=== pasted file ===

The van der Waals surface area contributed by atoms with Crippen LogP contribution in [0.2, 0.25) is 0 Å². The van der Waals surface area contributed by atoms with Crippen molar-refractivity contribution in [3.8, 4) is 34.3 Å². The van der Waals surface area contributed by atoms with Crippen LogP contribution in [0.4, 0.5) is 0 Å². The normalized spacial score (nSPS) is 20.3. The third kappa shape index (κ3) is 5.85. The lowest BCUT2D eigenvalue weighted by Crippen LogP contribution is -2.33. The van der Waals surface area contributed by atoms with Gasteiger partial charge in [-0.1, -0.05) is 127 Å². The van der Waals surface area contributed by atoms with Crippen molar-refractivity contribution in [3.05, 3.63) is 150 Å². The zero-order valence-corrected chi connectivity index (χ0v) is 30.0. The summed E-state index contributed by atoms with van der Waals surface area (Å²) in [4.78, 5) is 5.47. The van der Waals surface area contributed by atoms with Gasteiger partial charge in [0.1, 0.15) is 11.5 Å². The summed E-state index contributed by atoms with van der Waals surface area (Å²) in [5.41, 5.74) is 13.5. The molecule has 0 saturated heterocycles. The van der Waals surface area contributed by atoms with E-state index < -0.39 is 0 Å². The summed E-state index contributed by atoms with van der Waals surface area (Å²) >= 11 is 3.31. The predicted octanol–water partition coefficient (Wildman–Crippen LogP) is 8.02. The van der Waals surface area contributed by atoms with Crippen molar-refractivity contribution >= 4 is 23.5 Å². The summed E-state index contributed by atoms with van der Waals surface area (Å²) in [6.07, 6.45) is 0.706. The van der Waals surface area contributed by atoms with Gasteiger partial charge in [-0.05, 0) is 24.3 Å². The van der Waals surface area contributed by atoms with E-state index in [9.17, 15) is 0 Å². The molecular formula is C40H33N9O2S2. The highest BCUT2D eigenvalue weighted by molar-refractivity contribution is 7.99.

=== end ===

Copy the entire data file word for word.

The van der Waals surface area contributed by atoms with Crippen LogP contribution in [0.2, 0.25) is 0 Å². The van der Waals surface area contributed by atoms with Crippen molar-refractivity contribution in [3.8, 4) is 34.3 Å². The van der Waals surface area contributed by atoms with Crippen LogP contribution in [0.4, 0.5) is 0 Å². The normalized spacial score (nSPS) is 20.3. The third kappa shape index (κ3) is 5.85. The lowest BCUT2D eigenvalue weighted by Crippen LogP contribution is -2.33. The van der Waals surface area contributed by atoms with Gasteiger partial charge in [-0.1, -0.05) is 127 Å². The van der Waals surface area contributed by atoms with Crippen molar-refractivity contribution in [3.05, 3.63) is 150 Å². The zero-order valence-corrected chi connectivity index (χ0v) is 30.0. The summed E-state index contributed by atoms with van der Waals surface area (Å²) in [4.78, 5) is 5.47. The van der Waals surface area contributed by atoms with Gasteiger partial charge in [0.1, 0.15) is 11.5 Å². The summed E-state index contributed by atoms with van der Waals surface area (Å²) in [5.41, 5.74) is 13.5. The molecule has 0 saturated heterocycles. The van der Waals surface area contributed by atoms with E-state index < -0.39 is 0 Å². The summed E-state index contributed by atoms with van der Waals surface area (Å²) >= 11 is 3.31. The predicted octanol–water partition coefficient (Wildman–Crippen LogP) is 8.02. The van der Waals surface area contributed by atoms with Crippen molar-refractivity contribution >= 4 is 23.5 Å². The summed E-state index contributed by atoms with van der Waals surface area (Å²) in [6.07, 6.45) is 0.706. The van der Waals surface area contributed by atoms with Gasteiger partial charge in [-0.05, 0) is 24.3 Å². The van der Waals surface area contributed by atoms with E-state index in [9.17, 15) is 0 Å². The molecular formula is C40H33N9O2S2. The highest BCUT2D eigenvalue weighted by molar-refractivity contribution is 7.99.